Home Hotels Why Don’t Hotels Have Exhaust Fans In Their Bathrooms?

Why Don’t Hotels Have Exhaust Fans In Their Bathrooms?

by SharonKurheg

Unless you’re staying somewhere really fancy-schmancy that intentionally has all the conveniences of home (you know, where you’re paying for the privilege), chances are good that your hotel bathroom has no exhaust fan. That can cause a variety of problems, from the room being really steamy during/after a shower, to the odors that linger after you use the toilet.

You’d think an exhaust fan would be a relatively simple thing that would make life much more convenient (and, let’s face it, odor reduced). So why don’t they have them?

Turns out it’s a really simple reason.

Exhaust fans need to exhaust to somewhere. And that just doesn’t work very well in a hotel environment.

Exhaust fans work by sucking the air and then redirecting it somewhere else. In a home, there’s usually a vent that takes the sucked hot/smelly/whatever air and pushes it out via a pipe in the ceiling or wall that leads to the outside. But that’s just one or two bathrooms. Or maybe more than that, but still not many.

In a hotel, you’ve got lots of rooms that are nowhere near the walls or the roof. So you’d need some major ductwork connected to each and every bathroom in order to have a working exhausted fan. You’re potentially talking about hundreds of bathrooms in a given building, and that means more cost. And more ductwork means places for potential leaks. And each fan would have to be awfully powerful (read: more cost, and loud) to be able to suck the moist/smelly air out and push it however far to the outside (otherwise the air would just sit in the duct and cause mold). And, of course, each fan could break and need maintenance or repair.

There are some hotel bathrooms, especially in newer buildings, that have some form of a ventilation system. They’re generally weak and, at best, might help with the odor issue. But they’re rarely strong enough to help with the steam problem of a hot shower.

But for the most part? Nope, no adequate exhaust fans in hotel bathrooms.

At least now you know why.

*** Feature Photo: Opera Cadet/flickr

#stayhealthy #staysafe #washyourhands

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This post first appeared on Your Mileage May Vary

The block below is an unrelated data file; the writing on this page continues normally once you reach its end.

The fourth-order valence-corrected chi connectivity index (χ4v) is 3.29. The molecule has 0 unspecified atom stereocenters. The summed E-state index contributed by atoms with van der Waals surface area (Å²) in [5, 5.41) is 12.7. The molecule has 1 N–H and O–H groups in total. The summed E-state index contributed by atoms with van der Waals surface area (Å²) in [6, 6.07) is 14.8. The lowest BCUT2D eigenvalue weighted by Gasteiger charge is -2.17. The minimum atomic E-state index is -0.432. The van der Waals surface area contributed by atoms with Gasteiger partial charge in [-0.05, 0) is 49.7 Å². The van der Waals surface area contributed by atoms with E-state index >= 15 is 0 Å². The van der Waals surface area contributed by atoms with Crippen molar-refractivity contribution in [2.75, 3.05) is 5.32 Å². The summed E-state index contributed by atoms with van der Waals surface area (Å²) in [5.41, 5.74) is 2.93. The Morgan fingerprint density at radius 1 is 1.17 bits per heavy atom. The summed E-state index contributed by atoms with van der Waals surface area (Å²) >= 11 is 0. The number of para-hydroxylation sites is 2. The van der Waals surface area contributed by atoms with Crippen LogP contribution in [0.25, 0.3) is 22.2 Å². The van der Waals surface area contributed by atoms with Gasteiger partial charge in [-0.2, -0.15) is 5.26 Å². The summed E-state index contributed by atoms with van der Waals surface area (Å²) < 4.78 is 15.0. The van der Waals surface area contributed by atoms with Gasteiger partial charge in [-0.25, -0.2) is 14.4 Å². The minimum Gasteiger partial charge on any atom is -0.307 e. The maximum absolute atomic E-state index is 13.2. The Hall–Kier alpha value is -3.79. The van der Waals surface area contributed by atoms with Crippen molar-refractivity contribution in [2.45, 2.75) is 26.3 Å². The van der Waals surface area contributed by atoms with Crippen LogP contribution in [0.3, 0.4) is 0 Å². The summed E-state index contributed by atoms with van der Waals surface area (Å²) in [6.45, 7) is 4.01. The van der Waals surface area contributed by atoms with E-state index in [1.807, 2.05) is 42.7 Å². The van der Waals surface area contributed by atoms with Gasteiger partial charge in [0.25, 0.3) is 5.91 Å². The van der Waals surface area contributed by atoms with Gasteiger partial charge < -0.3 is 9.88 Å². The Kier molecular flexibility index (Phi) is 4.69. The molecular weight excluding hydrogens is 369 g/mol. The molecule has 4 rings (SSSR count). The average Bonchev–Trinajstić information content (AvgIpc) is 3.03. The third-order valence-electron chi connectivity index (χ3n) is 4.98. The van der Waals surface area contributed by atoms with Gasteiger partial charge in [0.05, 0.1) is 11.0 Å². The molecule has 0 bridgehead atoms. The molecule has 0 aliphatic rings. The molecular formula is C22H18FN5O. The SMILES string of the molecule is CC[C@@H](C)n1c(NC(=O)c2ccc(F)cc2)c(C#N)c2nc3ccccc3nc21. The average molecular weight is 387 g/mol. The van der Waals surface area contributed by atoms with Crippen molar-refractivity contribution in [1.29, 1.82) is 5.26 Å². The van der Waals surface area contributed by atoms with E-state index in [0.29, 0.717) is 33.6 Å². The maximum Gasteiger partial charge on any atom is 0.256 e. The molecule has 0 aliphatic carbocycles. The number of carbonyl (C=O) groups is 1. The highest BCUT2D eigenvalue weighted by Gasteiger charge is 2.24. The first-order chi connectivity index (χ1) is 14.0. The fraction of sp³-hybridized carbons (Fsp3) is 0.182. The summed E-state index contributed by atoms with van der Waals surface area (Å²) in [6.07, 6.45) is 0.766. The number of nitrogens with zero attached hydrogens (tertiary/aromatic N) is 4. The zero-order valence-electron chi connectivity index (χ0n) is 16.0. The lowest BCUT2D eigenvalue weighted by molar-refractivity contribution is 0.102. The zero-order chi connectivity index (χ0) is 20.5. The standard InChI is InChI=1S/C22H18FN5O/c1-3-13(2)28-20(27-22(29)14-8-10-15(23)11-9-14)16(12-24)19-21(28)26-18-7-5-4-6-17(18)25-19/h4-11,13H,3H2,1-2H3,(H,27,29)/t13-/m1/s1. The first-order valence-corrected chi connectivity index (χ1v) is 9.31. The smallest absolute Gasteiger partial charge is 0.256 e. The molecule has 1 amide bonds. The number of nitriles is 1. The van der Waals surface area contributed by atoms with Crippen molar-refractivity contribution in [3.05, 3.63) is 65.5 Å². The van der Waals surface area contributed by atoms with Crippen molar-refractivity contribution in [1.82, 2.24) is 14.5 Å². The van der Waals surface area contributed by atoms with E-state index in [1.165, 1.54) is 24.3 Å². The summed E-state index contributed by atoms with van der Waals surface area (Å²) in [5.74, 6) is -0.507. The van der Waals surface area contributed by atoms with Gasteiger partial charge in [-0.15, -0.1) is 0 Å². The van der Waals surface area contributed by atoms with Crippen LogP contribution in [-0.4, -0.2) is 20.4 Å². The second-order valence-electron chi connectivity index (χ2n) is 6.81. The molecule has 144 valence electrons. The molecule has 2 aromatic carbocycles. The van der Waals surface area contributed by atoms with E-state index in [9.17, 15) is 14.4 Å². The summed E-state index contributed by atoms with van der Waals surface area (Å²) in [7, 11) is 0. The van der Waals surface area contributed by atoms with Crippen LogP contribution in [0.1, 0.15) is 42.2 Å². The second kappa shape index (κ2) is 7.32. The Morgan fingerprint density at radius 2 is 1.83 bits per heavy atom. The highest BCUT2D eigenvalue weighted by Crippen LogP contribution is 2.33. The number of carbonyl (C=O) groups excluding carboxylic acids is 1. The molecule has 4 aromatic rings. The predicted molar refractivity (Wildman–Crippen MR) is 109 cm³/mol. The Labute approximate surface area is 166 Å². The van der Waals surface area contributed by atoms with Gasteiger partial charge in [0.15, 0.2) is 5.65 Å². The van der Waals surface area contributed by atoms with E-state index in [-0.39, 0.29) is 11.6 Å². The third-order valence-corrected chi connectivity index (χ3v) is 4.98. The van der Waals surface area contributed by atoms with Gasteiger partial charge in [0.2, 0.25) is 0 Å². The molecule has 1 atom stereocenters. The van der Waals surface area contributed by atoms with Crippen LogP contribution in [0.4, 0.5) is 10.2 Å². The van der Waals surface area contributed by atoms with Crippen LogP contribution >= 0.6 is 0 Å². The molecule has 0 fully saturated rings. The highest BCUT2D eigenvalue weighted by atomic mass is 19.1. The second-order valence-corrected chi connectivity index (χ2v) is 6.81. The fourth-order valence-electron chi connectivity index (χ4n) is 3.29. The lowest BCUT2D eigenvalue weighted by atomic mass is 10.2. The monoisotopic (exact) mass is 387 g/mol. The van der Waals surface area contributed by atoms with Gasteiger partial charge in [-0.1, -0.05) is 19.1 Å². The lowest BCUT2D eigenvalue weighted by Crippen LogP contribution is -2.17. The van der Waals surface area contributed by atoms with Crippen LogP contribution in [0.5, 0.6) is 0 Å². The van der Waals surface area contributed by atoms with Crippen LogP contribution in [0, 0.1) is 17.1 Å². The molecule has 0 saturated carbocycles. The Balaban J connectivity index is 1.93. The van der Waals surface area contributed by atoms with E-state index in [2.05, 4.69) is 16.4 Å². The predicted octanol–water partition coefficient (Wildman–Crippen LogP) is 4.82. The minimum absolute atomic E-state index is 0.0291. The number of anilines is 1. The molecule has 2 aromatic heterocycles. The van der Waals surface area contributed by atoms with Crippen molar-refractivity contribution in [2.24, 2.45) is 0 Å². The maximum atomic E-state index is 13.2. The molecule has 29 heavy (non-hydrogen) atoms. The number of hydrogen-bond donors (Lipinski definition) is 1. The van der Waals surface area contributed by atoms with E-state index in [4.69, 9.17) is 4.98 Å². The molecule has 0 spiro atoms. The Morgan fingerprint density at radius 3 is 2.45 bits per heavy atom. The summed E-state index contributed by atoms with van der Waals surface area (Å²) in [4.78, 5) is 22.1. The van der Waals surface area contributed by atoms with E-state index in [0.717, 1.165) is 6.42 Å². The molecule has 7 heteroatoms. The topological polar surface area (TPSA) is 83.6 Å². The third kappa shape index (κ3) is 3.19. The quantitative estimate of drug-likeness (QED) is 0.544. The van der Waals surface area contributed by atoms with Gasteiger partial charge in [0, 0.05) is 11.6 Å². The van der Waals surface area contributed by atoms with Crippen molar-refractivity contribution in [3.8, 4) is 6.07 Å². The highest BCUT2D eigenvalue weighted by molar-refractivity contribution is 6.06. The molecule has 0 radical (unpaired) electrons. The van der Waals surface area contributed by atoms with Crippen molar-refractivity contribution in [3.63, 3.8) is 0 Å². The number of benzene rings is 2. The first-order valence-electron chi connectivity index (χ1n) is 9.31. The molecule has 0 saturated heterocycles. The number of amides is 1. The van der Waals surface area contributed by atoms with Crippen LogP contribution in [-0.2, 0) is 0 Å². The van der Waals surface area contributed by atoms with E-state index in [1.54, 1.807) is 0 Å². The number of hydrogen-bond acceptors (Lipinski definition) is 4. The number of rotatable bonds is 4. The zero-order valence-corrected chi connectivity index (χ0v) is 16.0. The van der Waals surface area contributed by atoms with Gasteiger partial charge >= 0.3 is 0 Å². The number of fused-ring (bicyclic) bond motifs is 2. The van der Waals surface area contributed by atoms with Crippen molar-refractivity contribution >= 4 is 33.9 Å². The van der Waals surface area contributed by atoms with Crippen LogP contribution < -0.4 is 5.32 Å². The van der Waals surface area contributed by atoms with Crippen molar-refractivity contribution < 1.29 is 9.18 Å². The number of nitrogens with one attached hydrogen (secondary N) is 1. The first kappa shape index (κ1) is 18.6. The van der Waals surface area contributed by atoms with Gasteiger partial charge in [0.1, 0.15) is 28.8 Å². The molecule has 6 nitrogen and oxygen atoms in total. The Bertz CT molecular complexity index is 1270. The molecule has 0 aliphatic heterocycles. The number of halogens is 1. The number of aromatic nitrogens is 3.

4 comments

Glenn June 30, 2020 - 5:02 pm

Not sure what hotels you are staying at but most of mine have an exhaust (known as a return). This is usually required by code to prevent mold building up behind the drywall. All high-rise buildings get their mechanical systems serviced through a “chase” which is a vertical space connecting all floors but hidden from view. This provides potable water and takes out the wastewater. It also commonly has a vertical duct to which each return is attached to and draws out air through an individual bathroom fan or a larger fan located on the roof. This is why I have had situations of smelling cigarette smoke smell in my bathroom because someone else is smoking on a floor below me and the odor can get in rough this common duct.

Sorry for the detailed explanation, but am an admitted engineer geek.

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NB June 30, 2020 - 5:37 pm

In most first world countries they do have fans in internal bathrooms as it’s part of minimum building codes to fight odor, damp and infections. There are only a handful of countries with low standards which don’t – the USA being one of them.

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N June 30, 2020 - 6:58 pm

That doesn’t make sense. All rooms have supply and return air, a bathroom exhaust can just branch off that and connect to one of the several duct shafts going up and down the building. Sorry man, I’m a commercial general contractor and your reasoning doesn’t add up.

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Jenna August 21, 2020 - 12:13 am

I don’t find this explanation to be solid… there are plenty of apartment buildings that are very similar to hotels, and the apartment buildings have exhaust fans. So saying the design of the building is to blame doesn’t make sense.

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